Edmond Hardy. Bandmaster, administrator, importer, publisher, teacher, b Montreal 23 Nov 1854, d Montréal-Sud (Longueuil) 18 Sep 1943. He studied music with his father, Guillaume, founder and director of the Hardy Band, and succeeded him when he died 16 Mar 1879 in Montreal. In 1874 Edmond had founded the Montreal Concert Band with about 15 young instrumentalists. In 1878 this number was raised to 35, and in 1880 the group absorbed the Ville-Marie Concert Band to make up an ensemble of 55 musicians. Hardy directed it until 1934 and made it famous in Canada and the USA. It gave a notable performance at the 1883 Foreign Exhibition in Boston. Over the years several regiments - the 3rd Battalion Victoria Rifles, the 85th Battalion of Infantry, the Garrison Artillery, the 6th Battalion Fusiliers, the 5th Battalion Royal Scots of Canada, the Irish Canadian Rangers, and the 65th Regiment Carabiniers Mont-Royal - employed this band. In 1886 Hardy brought together representatives of all the bands in Quebec, and the meeting led to the founding in 1887 of the Association des corps de musique de la province de Québec. Hardy was the first president, 1887-90. He conducted numerous concerts in Canadian and US cities and was a member of juries for competitions in Guelph, Ont, and in Montpelier, Vt. He was general director 1894-5 of the Opéra français of Montreal and director 1896-1901 of the Cons of the Canadian Artistic Society. For 40 years, 1885-1925, Hardy ran a business importing music and instruments, either alone or in partnership (1886) with George Violetti. He was founder and director of L'Écho musical, a monthly magazine of which at least nine issues were published 1887-8. He also published works by the composers Alexis Contant, Guillaume Couture, Arthur Letondal, and Achille Fortier, and in 1893 he published Fortier's 20 Chansons populaires du Canada. In 1898 he was elected first president of the Musicians' Protective Union of Montreal (which became the Quebec Musicians' Guild) and the following year was a member of the committee which set up the Musicians' Benevolent Society, a self-help organization. Appointed in 1904, he taught and directed the Mont-St-Louis Concert Band for thirty years.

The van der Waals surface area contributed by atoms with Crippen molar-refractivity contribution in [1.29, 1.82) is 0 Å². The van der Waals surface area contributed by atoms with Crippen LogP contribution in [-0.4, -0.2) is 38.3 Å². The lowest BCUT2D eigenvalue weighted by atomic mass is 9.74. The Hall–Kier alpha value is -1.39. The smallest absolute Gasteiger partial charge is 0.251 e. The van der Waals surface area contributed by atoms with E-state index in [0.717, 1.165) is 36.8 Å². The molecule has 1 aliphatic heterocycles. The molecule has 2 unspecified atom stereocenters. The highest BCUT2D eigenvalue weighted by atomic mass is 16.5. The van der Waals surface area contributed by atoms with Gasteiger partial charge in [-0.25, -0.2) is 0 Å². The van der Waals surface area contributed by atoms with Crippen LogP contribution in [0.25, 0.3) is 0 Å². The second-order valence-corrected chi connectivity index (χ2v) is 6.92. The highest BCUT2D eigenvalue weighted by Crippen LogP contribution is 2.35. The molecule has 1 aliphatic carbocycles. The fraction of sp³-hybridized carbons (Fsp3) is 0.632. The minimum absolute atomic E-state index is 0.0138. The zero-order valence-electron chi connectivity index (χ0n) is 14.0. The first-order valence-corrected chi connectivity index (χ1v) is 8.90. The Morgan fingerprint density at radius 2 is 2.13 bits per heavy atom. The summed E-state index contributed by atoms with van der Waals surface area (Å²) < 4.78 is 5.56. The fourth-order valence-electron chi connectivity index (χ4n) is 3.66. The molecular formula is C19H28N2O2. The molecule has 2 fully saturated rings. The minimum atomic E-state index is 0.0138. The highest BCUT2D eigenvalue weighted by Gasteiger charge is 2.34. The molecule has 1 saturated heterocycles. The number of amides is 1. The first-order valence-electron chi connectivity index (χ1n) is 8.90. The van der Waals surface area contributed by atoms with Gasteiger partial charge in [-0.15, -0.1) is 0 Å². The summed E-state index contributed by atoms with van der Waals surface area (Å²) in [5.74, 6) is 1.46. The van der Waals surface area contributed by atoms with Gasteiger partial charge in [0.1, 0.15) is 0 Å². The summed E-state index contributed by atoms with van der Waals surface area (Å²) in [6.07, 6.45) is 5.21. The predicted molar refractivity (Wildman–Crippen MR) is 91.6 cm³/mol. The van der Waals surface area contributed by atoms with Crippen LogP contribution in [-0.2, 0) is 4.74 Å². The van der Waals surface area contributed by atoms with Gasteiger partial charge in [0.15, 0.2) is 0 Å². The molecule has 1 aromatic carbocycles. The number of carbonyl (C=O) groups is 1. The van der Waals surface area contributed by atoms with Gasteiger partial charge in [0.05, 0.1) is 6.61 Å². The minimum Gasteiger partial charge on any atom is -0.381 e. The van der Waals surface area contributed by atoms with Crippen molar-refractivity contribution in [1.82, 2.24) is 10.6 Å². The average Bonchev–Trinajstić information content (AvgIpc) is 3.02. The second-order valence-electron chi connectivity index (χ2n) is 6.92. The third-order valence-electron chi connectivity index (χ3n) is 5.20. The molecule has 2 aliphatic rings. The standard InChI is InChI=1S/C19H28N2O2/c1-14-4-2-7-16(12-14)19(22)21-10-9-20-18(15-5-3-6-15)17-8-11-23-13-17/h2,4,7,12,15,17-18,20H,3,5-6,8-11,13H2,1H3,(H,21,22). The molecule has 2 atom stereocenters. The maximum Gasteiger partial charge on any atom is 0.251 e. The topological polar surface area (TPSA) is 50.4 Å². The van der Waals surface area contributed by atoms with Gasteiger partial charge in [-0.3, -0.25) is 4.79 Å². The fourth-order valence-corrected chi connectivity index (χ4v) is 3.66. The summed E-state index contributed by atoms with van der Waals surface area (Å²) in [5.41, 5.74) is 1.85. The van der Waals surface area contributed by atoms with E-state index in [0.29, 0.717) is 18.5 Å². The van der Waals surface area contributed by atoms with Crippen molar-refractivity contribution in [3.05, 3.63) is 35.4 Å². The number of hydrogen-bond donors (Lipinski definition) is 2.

Hardy took part in many musical performances, but of particular note were the two 1903 Monument national concerts at which he conducted works of Contant including the premier of Mass No. 3 for choir and orchestra. A contemporary of Calixa Lavallée, he conducted the band assembled 13 Jul 1933 on the occasion of the transfer of Lavallée's remains from Boston to Montreal. Hardy was named an Officier d'Académie in 1911 by the French government and was mayor of the municipality of Montréal-Sud for eight years. At the time of his death at 88 he was considered the dean of North American bandmasters. Place Edmond-Hardy in the Rivière-des-Prairies quarter of Montreal was named in his honour in 1978.
Hardy's brother Alphonse (clarinetist, b Montreal ca 1865, d there 30 Dec 1938), played at the Académie de musique before settling in Quebec City as bandmaster and conductor. The bass, teacher, and writer on music Arthur Laurendeau was Edmond Hardy's son-in-law, and the ondist Jean Laurendeau is his great-grandson.